An exceptional finely carved large gavel, the maple hammer head having leaf-carved finial, flanked on either side by silver bands, with carved waterleaves leaves in the coved reserves, the bulbous center decorated on each side with carved star-form geometric figure terminating in trefoils on stippled background within circular band with incised letters “S.S. CHIAPAS LAUNCHED 27th OCT. 1882” and on the verso: “J. & G. THOMSON CLYDE BANK SHIPYARD GLASGOW,” the fluted and ring turned rosewood handle intricately and finely carved with waterleaf and hatchwork motifs, ending in ball finial. Fitted in original deep bluish purple velvet within mahogany rectangular hinged box.
This gavel was a presentation for the christening or launching of The S.S. Chiapas. This general cargo steel steamer, weighing 996 tons, was launched in 1882. It crashed the same year seven miles from shore on its way from Glasgow to Trinidad.
J. & G. Thomson Clyde Bank Ship Yard, the S.S. Chiapas shipbuilder noted on the gavel, was a major shipbuilding company established by brothers James and George in 1852. They moved operations to the River Clyde in 1872, and the name of the town was renamed Clydebank in 1882 after the company. The firm was taken over by steel manufacturer John Brown & Co. in 1899. Ships built under the John Brown name include the Lusitania, the Queen Mary and the QE2, its last major project.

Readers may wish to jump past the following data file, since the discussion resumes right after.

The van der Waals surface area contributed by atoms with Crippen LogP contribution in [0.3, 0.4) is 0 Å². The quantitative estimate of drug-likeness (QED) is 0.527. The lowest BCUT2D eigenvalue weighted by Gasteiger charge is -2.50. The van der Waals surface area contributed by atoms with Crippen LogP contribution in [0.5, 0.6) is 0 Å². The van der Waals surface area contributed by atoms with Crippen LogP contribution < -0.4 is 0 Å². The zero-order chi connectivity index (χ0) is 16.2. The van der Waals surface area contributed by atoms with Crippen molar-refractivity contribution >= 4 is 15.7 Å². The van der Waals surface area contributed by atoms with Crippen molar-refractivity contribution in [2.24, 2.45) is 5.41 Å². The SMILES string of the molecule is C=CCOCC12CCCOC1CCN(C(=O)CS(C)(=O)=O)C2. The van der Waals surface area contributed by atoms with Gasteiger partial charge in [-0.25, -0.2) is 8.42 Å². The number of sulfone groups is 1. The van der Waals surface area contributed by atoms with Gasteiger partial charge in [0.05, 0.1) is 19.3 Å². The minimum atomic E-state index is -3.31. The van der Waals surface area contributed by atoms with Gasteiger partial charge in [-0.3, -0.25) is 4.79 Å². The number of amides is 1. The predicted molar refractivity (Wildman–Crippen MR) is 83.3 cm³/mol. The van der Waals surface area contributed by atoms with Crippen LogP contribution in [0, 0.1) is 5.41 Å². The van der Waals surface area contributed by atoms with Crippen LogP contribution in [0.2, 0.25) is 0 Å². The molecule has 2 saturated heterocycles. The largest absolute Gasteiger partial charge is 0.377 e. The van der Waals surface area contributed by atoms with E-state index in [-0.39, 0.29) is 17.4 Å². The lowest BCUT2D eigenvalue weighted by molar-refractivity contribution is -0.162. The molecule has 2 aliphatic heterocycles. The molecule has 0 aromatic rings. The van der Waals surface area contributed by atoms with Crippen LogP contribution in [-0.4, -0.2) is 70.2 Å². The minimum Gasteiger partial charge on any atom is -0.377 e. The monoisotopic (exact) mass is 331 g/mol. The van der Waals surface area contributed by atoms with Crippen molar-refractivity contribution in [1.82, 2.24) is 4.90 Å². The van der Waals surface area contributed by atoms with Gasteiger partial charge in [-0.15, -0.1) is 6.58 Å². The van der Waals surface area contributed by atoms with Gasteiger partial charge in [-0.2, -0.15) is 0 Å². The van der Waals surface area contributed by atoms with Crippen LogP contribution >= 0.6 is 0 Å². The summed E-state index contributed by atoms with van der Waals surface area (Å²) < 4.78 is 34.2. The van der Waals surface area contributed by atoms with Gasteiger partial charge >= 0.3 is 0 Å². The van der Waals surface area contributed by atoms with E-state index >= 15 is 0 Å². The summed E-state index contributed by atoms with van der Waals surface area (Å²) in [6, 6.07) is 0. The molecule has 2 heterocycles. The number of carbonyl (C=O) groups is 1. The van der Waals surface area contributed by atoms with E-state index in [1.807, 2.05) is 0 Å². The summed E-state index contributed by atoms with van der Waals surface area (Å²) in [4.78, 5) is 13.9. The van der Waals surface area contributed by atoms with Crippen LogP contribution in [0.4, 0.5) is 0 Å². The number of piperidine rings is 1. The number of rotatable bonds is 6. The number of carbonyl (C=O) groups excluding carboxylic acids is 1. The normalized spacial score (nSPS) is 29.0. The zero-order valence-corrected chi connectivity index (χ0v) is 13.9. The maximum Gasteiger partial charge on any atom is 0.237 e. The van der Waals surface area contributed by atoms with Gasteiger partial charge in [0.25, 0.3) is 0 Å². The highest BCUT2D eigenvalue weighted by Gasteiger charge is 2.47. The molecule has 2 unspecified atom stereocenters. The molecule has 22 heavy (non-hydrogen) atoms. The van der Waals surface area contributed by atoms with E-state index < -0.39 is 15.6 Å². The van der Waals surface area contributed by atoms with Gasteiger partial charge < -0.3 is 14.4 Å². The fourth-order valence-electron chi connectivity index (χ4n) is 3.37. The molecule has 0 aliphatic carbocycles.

Condition: Generally fine, with only minor wear. Box nicely patinated with the usual overall wear, minor age cracks and chipping.
“Clydebank (Barns o’ Clyde).” The Gazetteer for Scotland. 1995-2002. http://www.geo.ed.ac.uk/scotgaz/towns/townfirst447.html (11 February 2003).
“John Brown Shipbuilding and Engineering formed, 1852.” BBCi. http://www.bbc.co.uk/history/timelines/scotland/john_brown.shtml (11 February 2003).